And Phil Kloer, book critic at the Atlanta Journal-Constitution, writes, "I was more than halfway through the new horror novel The Ruins when it struck me: There are no chapters. No breaks of any kind. Just one story that keeps unspooling. Relentlessly, inexorably. Bathroom break? You're on your own."

Sounds like a winner to me. Stay tuned for our review coming soon!

Between Here and the Yellow Sea by Nic Pizzolatto

Nic Pizzolatto, Between Here and the Yellow Sea
Grade: A

In my fledgling days here at Chapter 11 Books, I expressed to Joe Davich, Assistant Director of the Georgia Center for the Book, a need for a book that was, as I phrased it, “achingly good”. As such, he passed me a copy of Nic Pizolatto’s debut short story collection Between Here and the Yellow Sea. It takes a lot for a short story to reach me on both an intellectual and an emotional level--usually for me the format falls far short of satisfying. Pizolatto’s stories, however, ring with a bare and honest truth of emotion, the sort of emotional vignette usually reserved for authors much, much older (read as: dead). Although I, during my initial reading, actually at times attempted to put the book down and break away, I was continuously pulled back in until I’d devoured the entire thing in one sitting. The simple, elegantly composed prose stories all are thematically united through the common thread of modern society’s inability to truly connect with one another for very long, if at all (as Bret Easton Ellis once wrote, “people are afraid to merge”). From a story about BASE jumping to a few simple words on a woman competing for love with her sister’s ghost, Between Here and the Yellow Sea holds tightly to the ghostly, grey fog of memory clouded by perception. Pizzolatto makes a powerful, and possibly self-aware, statement when, in the titular story, he writes, " answer isn't the same thing as a solution, and a story is sometimes only an excuse".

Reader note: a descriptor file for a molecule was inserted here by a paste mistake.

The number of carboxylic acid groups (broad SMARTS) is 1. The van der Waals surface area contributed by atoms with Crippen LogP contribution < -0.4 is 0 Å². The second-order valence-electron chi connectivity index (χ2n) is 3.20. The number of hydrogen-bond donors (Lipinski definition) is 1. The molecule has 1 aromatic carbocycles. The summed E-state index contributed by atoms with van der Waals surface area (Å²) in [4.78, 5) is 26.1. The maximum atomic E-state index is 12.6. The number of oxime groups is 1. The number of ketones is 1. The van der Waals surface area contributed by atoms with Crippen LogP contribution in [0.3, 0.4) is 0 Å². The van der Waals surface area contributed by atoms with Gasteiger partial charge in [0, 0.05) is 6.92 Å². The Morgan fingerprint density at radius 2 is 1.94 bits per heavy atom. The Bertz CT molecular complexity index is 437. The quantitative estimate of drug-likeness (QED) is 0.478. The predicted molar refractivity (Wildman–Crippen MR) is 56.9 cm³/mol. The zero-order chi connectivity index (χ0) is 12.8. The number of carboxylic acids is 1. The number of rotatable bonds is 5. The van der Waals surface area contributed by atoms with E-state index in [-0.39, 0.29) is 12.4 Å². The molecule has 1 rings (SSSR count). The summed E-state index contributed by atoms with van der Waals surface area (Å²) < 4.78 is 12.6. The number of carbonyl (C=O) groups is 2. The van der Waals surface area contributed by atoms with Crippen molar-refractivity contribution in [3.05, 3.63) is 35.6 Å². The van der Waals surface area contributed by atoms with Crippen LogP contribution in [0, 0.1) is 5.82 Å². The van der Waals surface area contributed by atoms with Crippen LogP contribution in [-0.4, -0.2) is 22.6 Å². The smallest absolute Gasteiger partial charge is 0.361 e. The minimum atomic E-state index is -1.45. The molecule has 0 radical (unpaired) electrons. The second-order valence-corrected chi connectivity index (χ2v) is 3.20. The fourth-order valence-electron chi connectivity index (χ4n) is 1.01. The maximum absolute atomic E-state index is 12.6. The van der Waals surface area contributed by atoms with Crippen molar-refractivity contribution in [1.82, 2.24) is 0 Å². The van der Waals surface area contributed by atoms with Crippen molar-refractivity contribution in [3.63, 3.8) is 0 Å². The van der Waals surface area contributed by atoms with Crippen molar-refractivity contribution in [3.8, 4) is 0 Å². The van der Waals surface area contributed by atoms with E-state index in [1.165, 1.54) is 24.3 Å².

If this is just the start of Pizzolatto’s career, I look forward with the utmost anticipation to what’s to come. This is one of the greatest things I’ve read this year.